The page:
05 February 2013

How can cholera be prevented?

Vaccination is available, but preventive measures like the provision of safe drinking water and sanitation are more effective.

 Travellers to endemic areas who follow the usual tourist itinerary and observe the recommended safety precautions regarding safe drinking water and food have minimal risk of contracting cholera.

Although there is a vaccine for cholera, it offers only limited immunity and the jury is out about whether or not travellers should be vaccinated. Most international organizations, such as the Centers for Disease Control (CDC) and the World Health Organisation, do not recommend cholera vaccination for travel.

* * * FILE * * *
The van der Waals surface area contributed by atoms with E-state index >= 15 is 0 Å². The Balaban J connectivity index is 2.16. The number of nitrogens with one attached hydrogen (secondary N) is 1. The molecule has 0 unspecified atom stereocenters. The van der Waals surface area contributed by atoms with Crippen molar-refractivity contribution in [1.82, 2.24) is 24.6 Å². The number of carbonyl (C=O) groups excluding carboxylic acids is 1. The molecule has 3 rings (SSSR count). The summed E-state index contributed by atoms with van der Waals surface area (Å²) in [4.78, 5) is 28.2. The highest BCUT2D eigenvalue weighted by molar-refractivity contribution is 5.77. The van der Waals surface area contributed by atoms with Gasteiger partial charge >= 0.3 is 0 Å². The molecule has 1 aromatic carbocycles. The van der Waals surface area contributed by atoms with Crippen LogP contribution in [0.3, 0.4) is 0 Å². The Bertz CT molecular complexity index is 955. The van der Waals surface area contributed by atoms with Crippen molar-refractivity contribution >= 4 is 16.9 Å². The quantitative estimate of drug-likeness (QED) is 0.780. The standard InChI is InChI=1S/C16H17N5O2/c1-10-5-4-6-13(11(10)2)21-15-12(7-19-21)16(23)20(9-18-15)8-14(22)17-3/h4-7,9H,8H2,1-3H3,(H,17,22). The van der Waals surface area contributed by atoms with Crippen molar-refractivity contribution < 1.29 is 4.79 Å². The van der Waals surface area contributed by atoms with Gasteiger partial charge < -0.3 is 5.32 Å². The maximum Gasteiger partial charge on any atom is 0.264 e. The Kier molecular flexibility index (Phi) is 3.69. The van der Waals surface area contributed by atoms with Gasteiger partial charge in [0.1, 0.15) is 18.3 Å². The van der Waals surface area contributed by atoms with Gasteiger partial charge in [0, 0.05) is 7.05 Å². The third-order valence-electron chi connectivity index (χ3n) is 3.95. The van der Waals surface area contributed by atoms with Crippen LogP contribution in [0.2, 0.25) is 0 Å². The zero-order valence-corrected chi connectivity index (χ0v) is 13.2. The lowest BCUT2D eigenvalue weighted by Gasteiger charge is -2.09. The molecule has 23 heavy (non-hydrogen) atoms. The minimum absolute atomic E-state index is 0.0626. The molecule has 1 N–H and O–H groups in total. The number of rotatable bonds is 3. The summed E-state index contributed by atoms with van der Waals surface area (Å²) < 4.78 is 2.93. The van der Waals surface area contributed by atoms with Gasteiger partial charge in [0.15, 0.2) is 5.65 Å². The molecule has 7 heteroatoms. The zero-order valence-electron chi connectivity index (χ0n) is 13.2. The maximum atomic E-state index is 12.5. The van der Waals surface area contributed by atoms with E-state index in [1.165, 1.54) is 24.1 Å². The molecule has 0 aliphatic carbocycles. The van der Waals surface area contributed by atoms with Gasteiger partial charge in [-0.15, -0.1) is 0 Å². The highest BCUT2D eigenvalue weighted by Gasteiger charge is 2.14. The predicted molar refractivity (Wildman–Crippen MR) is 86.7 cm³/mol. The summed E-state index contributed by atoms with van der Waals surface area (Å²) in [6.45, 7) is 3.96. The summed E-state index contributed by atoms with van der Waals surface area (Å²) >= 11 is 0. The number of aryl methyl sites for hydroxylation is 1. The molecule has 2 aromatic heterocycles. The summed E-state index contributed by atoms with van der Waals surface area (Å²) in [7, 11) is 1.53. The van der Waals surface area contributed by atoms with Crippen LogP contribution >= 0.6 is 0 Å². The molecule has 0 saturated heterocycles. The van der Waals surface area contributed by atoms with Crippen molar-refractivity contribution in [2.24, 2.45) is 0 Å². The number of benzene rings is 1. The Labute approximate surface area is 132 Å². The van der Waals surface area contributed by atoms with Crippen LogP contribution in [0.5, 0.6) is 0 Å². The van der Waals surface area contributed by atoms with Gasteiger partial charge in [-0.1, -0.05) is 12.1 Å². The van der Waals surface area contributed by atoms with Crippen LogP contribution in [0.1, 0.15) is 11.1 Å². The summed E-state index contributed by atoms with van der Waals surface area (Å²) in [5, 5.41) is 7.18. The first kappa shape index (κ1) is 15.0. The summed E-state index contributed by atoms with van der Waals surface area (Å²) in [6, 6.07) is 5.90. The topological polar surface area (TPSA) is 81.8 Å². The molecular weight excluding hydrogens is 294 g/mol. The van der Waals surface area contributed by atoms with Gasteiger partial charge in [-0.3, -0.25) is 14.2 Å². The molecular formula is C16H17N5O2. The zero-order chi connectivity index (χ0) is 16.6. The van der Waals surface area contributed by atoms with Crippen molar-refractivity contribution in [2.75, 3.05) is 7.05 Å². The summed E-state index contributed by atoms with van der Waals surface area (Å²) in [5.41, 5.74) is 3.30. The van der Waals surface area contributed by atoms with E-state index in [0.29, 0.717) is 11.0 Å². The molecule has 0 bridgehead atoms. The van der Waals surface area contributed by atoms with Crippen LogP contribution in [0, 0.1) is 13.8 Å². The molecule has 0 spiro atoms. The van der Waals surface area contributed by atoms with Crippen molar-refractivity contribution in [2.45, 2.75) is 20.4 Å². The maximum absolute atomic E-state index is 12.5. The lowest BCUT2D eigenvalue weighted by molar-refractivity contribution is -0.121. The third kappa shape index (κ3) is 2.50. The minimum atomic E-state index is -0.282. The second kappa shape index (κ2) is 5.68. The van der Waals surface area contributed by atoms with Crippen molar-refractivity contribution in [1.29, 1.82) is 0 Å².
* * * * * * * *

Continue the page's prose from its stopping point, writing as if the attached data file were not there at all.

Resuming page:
During cholera epidemics, vaccination may be a short-term intervention, whilst long-term interventions such as provision of safe drinking water and sanitation are put into place.

Newer oral cholera vaccines have been developed that are more reliable than the injected form. These vaccines, however, don’t offer complete protection against the disease, and protection lasts about 2 years after immunisation. However, travellers to an endemic area with a significantly increased risk, such as relief/aid workers, or immunocompromised individuals may benefit from immunization, particularly if they are visiting rural areas.

Regretfully, none of the current vaccines have the necessary combination of high efficacy, long duration of protection, simplicity of administration and low cost to make mass vaccination viable in cholera areas.

(Previously reviewed by Professor Willem Sturm, Head of the Medical Microbiology and Infectious Diseases department at the Nelson Mandela School of Medicine in Durban)

(Reviewed by Dr Miscka Moodley, Microbiologist, UCT, March 2011)


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